The Games Master

Brenda Romero opens up about gender equality, her love of Galway, and the evolution of the games industry as she speaks with Better Business about Ireland’s continuing global influence.

 

The worldwide games industry is a modern phenomenon. The sector has become one of the most profitable entertainment industries in the world, with recent reports suggesting revenues could to hit $180bn by 2021.

Brenda Romero has been a major player in the area of game design for decades. Best-known for her work on releases such as Dungeons & Dragons: Heroes, Playboy: The Mansion, Def Jam: Icon and Wizardry, the creative director has worked with a variety of digital game companies throughout her distinguished career – Atari, Sir-Tech Software, Electronic Arts – and now heads up Romero Games alongside her partner John Romero in Galway.

In terms of the shifting gaming landscape, the entrepreneur has seen the transformation of the industry firsthand since she first entered it in 1981.

“It’s gone from trading disks friend-to-friend, to baggies hanging in stores, to boxed games in stores and then to full digital distribution,” she explains. “Above all, I believe that games have finally emerged, not just as a commercial industry, but as a cultural art form. Games are used, not just to entertain, but for education, news, health, as well as in many other fields.”

Emerging technologies have allowed millions of people around the world to enjoy gaming as a shared activity. “Th ere has been a tremendous change in the way that games have been marked and sold in the last five to ten years,” Romero describes the evolution of customer habits and expectations. “Digital distribution is now standard, and consumers are far more educated about what they want in games as a result. It’s been a benefit for developers too, as we can communicate directly with a large number of gamers to discover what features they like and don’t like. We’ve also seen a rise in the influencer method of marketing and this has hugely affected the games space.”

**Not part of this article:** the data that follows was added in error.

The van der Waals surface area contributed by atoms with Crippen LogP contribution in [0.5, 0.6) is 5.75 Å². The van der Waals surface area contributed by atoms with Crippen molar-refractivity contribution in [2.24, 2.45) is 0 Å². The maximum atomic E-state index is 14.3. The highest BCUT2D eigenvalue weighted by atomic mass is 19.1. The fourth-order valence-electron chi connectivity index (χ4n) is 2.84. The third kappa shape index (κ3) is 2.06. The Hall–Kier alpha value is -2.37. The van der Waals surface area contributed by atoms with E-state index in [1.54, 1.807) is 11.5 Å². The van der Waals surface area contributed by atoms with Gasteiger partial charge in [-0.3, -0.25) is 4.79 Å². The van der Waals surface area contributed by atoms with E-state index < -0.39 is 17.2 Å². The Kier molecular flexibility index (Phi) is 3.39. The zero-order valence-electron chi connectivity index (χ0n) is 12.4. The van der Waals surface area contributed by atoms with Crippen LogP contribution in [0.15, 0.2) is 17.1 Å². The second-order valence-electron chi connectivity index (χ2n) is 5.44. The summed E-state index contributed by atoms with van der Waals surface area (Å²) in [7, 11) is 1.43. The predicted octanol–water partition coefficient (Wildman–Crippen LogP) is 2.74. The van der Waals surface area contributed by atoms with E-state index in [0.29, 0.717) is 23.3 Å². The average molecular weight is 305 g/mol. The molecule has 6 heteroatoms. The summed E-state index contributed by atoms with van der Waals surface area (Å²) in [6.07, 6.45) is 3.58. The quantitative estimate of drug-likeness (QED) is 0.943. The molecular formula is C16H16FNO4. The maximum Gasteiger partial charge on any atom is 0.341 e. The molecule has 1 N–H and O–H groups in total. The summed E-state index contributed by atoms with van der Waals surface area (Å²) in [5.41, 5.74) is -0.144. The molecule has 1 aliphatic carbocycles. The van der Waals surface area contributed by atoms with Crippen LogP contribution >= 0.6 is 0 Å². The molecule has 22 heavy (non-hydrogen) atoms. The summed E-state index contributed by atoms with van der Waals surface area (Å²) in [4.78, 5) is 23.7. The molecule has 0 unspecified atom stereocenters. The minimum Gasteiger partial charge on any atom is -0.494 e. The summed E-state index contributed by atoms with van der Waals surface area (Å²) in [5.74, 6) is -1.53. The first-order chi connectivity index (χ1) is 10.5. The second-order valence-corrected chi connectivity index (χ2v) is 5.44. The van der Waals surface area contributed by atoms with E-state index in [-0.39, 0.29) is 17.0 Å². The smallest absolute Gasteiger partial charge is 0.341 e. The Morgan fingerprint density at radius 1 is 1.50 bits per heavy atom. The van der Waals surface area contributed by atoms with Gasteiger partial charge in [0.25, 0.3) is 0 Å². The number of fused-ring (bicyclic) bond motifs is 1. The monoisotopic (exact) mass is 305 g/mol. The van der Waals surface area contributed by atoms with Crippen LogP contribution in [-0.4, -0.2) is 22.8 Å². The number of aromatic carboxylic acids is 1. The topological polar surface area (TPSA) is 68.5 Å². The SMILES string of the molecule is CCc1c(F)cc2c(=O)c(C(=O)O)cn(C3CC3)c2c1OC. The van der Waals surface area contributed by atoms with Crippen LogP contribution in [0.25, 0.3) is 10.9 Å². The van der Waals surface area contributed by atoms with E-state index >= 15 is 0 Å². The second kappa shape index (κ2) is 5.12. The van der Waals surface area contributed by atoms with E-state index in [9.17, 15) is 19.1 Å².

The industry in Ireland is in great shape. In late 2018, an Irish games company developed the country’s first AAA game [games industry equivalent of big budget release] and, in general, Irish companies and individuals have been incredibly influential in the gaming industry. However, Romero believes many haven’t received the recognition they deserve. She says: “PlayerUnknown’s Battlegrounds, which transformed the most popular genre across the world, was created by Brendan Green, originally from Kildare. Demonware and Havok are gold standards and backbones of many AAA games, while current head of AR/VR at Oculus, Colum Slevin, has long been a part of our industry. And there are countless indie success stories like Gambrinous with Guild of Dungeoneering doing great things.”

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Groovy Galway

Pitching Ireland as a games hub has been problematic in some respects, with the games industry only receiving a minuscule fraction of the millions paid out to Ireland’s film industry. Romero would like to see more done in terms of tax benefits for Irish game developers, as well as more grants and funding provided in line with other EU nations. “The State is great about supporting art and technology companies,” she states, “but games tend to fall in a grey area between art and tech. If you look what our neighbours do in terms of funding supports, particularly in France, you can see how much more we could achieve.”